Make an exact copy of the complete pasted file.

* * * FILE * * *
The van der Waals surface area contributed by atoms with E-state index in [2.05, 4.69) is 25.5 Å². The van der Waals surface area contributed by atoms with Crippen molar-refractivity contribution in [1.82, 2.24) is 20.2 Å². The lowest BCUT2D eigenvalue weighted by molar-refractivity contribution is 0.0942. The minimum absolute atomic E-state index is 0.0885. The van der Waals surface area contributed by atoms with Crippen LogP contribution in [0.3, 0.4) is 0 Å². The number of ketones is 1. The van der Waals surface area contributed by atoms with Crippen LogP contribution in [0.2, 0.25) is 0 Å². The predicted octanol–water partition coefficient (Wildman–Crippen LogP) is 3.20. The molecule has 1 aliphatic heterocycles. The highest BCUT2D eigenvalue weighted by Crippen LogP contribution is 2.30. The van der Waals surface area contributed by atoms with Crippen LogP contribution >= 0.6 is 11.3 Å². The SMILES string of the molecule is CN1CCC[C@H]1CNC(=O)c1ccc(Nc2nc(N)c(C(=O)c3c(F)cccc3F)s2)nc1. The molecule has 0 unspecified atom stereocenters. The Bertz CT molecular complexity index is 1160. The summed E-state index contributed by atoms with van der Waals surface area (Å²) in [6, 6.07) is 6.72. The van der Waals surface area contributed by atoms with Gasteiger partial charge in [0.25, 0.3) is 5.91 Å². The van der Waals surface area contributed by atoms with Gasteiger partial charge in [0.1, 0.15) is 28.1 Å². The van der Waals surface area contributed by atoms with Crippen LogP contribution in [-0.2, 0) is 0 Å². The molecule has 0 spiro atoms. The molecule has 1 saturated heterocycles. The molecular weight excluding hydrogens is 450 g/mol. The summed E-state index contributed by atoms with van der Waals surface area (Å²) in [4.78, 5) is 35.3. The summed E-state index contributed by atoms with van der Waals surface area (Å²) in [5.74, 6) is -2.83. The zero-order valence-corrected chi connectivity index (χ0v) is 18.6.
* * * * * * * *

The van der Waals surface area contributed by atoms with E-state index in [2.05, 4.69) is 25.5 Å². The van der Waals surface area contributed by atoms with Crippen molar-refractivity contribution in [1.82, 2.24) is 20.2 Å². The lowest BCUT2D eigenvalue weighted by molar-refractivity contribution is 0.0942. The minimum absolute atomic E-state index is 0.0885. The van der Waals surface area contributed by atoms with Crippen LogP contribution in [0.3, 0.4) is 0 Å². The number of ketones is 1. The van der Waals surface area contributed by atoms with Crippen LogP contribution in [0.2, 0.25) is 0 Å². The predicted octanol–water partition coefficient (Wildman–Crippen LogP) is 3.20. The molecule has 1 aliphatic heterocycles. The highest BCUT2D eigenvalue weighted by Crippen LogP contribution is 2.30. The van der Waals surface area contributed by atoms with Crippen LogP contribution >= 0.6 is 11.3 Å². The SMILES string of the molecule is CN1CCC[C@H]1CNC(=O)c1ccc(Nc2nc(N)c(C(=O)c3c(F)cccc3F)s2)nc1. The molecule has 0 unspecified atom stereocenters. The Bertz CT molecular complexity index is 1160. The summed E-state index contributed by atoms with van der Waals surface area (Å²) in [6, 6.07) is 6.72. The van der Waals surface area contributed by atoms with Gasteiger partial charge in [0.25, 0.3) is 5.91 Å². The van der Waals surface area contributed by atoms with Gasteiger partial charge in [0.1, 0.15) is 28.1 Å². The van der Waals surface area contributed by atoms with Crippen LogP contribution in [-0.2, 0) is 0 Å². The molecule has 0 spiro atoms. The molecule has 1 saturated heterocycles. The molecular weight excluding hydrogens is 450 g/mol. The summed E-state index contributed by atoms with van der Waals surface area (Å²) in [4.78, 5) is 35.3. The summed E-state index contributed by atoms with van der Waals surface area (Å²) in [5.74, 6) is -2.83. The zero-order valence-corrected chi connectivity index (χ0v) is 18.6.